Using French as an Anglophone

Some of the poems we read in Lyric Postmodernisms used languages other than English; we’ve encountered other languages in workshop; and the use of multiple languages in poetry is really a pretty common practice, with a lot of different intents and reasons behind it. I am not a bilingual or multilingual person, so it is very easy for me to express myself only in English, as those are the only words I’ve ever needed to use to express myself, with the exception of my French studies. As a French major, I’ve had to struggle through strict “French only” teachers and professors at several levels, and through this struggling, I’ve developed a love for the language and the concept of language in general. I’m obsessed with multilingualism and the way it can be used in poetry. However, I always hesitate to use French in my poems for a couple of reasons. One: I’m not a native French speaker, and the last thing I want to do is sound cheap or fake. French in my poem will never be authentic. Two: The French language is so often romanticized, and can become so cliché, particularly in poetry. Are these hesitations legitimate, or am I just projecting exaggerated insecurities onto poetry as a whole and limiting myself? Is this something, as a lover of language, an admirer and studier of the French language and French/ francophone culture, and someone who hopes to eventually become bilingual that I should say “screw it” and just try? I know this blog isn’t meant to be an advice column, but I’m curious to hear what others think about this. Ultimately, I know it’s a decision that I will make on my own for the sake of my own poetry.

2 Replies to “Using French as an Anglophone”

  1. We should also talk translation, which can be done as a “pure” pursuit – bringing a poem into English for those who don’t have French – or as a generative pursuit (using or translating French phrases to give you new ideas, new vocabulary, and new forms that help develop the range of your work). That’s in addition to what you’re suggesting about Anglophone poems that incorporate French, of which there’s a long history; the British modernists (in which group I’ll briefly and controversially include Ezra Pound and T.S. Eliot, who were then writing in England) were particularly influenced by French symbolists like Baudelaire, and brought French terms into their Anglophone work.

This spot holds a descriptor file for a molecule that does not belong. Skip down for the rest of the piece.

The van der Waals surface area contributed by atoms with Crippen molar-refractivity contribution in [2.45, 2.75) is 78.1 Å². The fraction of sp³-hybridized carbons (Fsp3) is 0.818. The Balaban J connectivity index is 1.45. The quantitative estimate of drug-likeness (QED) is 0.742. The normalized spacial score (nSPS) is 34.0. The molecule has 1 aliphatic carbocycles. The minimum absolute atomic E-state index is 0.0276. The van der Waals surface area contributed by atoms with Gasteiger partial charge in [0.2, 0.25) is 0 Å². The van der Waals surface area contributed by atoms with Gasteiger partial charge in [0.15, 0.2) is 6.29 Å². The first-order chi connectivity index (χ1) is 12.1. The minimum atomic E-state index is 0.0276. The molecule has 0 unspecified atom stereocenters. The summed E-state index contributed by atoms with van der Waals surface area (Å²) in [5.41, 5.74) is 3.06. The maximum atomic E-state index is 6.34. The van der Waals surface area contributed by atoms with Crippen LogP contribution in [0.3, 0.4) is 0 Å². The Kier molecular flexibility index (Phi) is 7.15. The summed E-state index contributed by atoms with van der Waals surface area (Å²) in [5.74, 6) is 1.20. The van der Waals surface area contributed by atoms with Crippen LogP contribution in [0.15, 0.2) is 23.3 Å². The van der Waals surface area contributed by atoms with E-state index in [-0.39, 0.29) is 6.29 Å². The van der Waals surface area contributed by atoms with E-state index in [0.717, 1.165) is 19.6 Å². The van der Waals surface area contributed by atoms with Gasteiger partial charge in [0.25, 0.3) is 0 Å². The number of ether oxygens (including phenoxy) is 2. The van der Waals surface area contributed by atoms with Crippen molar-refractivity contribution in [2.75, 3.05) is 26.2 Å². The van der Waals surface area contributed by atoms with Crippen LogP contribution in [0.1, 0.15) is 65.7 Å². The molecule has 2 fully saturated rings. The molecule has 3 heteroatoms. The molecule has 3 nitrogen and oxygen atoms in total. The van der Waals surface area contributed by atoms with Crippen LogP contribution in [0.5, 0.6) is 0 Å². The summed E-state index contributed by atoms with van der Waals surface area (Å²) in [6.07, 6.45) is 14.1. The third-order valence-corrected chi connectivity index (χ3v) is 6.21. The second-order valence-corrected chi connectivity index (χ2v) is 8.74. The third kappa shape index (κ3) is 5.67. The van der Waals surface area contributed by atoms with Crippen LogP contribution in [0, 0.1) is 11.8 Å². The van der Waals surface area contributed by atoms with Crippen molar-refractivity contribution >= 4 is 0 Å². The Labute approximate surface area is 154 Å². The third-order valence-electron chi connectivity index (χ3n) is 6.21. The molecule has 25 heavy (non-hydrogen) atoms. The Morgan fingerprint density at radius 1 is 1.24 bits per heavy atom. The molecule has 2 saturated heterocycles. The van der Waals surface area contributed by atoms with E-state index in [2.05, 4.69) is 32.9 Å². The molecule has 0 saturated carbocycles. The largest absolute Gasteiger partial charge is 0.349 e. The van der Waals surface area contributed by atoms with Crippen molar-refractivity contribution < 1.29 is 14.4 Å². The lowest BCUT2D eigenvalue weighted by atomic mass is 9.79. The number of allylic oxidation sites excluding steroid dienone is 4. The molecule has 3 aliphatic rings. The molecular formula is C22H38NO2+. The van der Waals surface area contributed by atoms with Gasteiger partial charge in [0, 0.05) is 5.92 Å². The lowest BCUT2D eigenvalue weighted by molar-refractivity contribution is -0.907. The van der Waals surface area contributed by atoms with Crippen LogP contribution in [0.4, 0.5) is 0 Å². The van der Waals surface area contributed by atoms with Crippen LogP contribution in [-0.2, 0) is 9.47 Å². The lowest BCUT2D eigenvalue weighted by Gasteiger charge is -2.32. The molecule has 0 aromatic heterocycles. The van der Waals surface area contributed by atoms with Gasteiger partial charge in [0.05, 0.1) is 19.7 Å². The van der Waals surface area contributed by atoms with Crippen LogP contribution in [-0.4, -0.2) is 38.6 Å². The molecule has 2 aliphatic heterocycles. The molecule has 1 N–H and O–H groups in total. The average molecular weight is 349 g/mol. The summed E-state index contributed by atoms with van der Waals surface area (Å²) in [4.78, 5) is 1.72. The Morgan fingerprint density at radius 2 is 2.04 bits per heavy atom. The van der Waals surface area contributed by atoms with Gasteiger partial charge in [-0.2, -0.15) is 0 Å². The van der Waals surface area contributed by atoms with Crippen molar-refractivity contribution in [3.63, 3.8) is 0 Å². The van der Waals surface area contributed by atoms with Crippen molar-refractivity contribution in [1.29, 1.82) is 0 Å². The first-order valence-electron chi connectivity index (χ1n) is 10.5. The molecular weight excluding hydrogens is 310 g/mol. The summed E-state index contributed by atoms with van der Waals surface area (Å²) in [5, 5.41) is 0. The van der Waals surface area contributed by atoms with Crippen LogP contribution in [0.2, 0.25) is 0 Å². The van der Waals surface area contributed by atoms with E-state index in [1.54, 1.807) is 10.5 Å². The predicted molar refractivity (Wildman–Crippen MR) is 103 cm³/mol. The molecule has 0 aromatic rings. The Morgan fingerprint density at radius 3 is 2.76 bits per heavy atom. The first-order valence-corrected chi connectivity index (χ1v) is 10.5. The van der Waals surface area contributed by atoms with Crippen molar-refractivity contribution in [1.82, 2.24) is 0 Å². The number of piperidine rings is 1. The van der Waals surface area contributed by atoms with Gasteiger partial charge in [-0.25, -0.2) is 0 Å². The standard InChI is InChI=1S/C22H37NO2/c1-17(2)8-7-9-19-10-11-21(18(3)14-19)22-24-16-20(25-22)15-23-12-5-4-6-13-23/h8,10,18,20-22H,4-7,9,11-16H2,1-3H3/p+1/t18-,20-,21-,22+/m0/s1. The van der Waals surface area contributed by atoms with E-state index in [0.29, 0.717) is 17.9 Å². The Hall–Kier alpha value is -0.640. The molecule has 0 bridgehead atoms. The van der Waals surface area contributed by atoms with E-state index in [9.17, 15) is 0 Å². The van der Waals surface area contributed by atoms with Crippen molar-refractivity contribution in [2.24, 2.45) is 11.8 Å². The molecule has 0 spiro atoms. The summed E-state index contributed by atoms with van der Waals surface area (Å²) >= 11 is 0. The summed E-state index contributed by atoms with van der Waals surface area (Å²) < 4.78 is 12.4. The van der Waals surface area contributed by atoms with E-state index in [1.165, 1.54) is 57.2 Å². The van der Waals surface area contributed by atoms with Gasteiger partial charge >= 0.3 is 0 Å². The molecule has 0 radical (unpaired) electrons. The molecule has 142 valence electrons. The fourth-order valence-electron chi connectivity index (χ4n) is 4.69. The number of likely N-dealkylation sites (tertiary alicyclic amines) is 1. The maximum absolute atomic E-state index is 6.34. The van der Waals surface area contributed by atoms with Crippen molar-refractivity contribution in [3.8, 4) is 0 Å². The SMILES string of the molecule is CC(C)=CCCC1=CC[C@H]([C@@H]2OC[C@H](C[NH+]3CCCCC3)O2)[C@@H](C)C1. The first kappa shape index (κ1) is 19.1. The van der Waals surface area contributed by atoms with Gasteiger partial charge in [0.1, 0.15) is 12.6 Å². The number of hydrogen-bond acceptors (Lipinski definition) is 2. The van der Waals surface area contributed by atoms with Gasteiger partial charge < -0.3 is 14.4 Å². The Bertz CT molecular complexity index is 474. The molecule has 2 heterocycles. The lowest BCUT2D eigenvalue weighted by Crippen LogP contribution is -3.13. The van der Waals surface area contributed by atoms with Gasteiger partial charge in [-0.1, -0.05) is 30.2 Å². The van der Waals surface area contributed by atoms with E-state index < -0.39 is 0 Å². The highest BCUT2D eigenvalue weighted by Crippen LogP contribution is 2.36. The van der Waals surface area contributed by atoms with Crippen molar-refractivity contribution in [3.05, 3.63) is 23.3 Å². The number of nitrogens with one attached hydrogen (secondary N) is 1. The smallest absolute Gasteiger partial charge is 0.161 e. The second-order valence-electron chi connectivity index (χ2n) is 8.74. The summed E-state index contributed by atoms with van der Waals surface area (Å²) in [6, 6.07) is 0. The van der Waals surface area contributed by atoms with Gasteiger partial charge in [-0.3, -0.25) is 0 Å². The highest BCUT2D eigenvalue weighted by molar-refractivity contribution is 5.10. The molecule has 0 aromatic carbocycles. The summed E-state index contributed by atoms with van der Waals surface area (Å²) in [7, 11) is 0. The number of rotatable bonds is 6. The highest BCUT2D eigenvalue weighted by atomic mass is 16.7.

2. French! I took French in high school and a bit in college (up to 301), but I didn’t want to make the commitment to the major or the minor–I just loved the language. It has been a while since I’ve used the French I learned, but I went to Montréal this weekend and I realized just how beautiful the language is. Even the street signs were more beautiful in French!

    As an anglophone, sometimes other languages can help explore concepts that our language doesn’t have, or can help explore concepts from a different perspective, at least. French has a lot of words that approach concepts from different angles than they do in English.

    The concept of the grape, for instance. “The grape” in English is a single grape, the little round thing that comes off of the larger bunch; in French, the word for a bunch of grapes is “raisin,” and there is no word for a single grape, only “le grain de raisin”–the concept of the grape in French is reducible only to the bunch of grapes, whereas the concept of the grape in English starts at the single grape.

    I think there’s nothing wrong with trying French in your poems, especially if it helps you play with the way you approach language and interact with the way meanings are constructed in English. There are tons of French words (more than just raisin) that don’t translate well to English, and contain ideas that are ripe for thinking through, especially for non-francophones.

    Screw it and just try!

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